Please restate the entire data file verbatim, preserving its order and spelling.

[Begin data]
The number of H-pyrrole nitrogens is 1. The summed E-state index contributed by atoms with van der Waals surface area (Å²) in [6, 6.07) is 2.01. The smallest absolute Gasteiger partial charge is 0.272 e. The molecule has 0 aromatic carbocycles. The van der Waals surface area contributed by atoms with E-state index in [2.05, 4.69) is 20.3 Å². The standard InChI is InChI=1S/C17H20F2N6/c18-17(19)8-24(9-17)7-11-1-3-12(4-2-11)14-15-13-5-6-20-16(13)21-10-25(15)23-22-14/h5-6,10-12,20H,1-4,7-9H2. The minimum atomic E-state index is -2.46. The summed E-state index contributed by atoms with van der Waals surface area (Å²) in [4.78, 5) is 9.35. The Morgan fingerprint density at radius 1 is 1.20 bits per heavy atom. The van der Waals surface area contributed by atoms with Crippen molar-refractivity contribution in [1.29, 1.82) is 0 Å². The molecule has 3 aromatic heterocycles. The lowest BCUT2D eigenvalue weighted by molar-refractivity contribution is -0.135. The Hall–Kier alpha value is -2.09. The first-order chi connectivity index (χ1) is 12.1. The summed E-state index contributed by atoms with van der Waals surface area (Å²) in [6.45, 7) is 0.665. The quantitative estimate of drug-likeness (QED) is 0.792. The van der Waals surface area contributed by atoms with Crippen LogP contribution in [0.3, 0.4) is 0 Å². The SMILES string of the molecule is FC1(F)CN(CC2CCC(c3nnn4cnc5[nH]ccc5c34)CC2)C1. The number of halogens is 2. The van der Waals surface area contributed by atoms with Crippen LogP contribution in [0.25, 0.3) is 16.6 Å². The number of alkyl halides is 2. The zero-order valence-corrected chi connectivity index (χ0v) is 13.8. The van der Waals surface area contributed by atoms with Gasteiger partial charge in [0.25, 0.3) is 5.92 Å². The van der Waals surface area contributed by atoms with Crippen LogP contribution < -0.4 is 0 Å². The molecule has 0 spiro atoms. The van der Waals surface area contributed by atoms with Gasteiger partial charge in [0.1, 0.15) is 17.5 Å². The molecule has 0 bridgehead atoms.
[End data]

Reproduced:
The number of H-pyrrole nitrogens is 1. The summed E-state index contributed by atoms with van der Waals surface area (Å²) in [6, 6.07) is 2.01. The smallest absolute Gasteiger partial charge is 0.272 e. The molecule has 0 aromatic carbocycles. The van der Waals surface area contributed by atoms with E-state index in [2.05, 4.69) is 20.3 Å². The standard InChI is InChI=1S/C17H20F2N6/c18-17(19)8-24(9-17)7-11-1-3-12(4-2-11)14-15-13-5-6-20-16(13)21-10-25(15)23-22-14/h5-6,10-12,20H,1-4,7-9H2. The minimum atomic E-state index is -2.46. The summed E-state index contributed by atoms with van der Waals surface area (Å²) in [4.78, 5) is 9.35. The Morgan fingerprint density at radius 1 is 1.20 bits per heavy atom. The van der Waals surface area contributed by atoms with Crippen molar-refractivity contribution in [1.29, 1.82) is 0 Å². The molecule has 3 aromatic heterocycles. The lowest BCUT2D eigenvalue weighted by molar-refractivity contribution is -0.135. The Hall–Kier alpha value is -2.09. The first-order chi connectivity index (χ1) is 12.1. The summed E-state index contributed by atoms with van der Waals surface area (Å²) in [6.45, 7) is 0.665. The quantitative estimate of drug-likeness (QED) is 0.792. The van der Waals surface area contributed by atoms with Crippen LogP contribution in [0.3, 0.4) is 0 Å². The SMILES string of the molecule is FC1(F)CN(CC2CCC(c3nnn4cnc5[nH]ccc5c34)CC2)C1. The number of halogens is 2. The van der Waals surface area contributed by atoms with Crippen LogP contribution in [0.25, 0.3) is 16.6 Å². The number of alkyl halides is 2. The zero-order valence-corrected chi connectivity index (χ0v) is 13.8. The van der Waals surface area contributed by atoms with Gasteiger partial charge in [0.25, 0.3) is 5.92 Å². The van der Waals surface area contributed by atoms with Crippen LogP contribution < -0.4 is 0 Å². The molecule has 0 spiro atoms. The van der Waals surface area contributed by atoms with Gasteiger partial charge in [0.1, 0.15) is 17.5 Å². The molecule has 0 bridgehead atoms.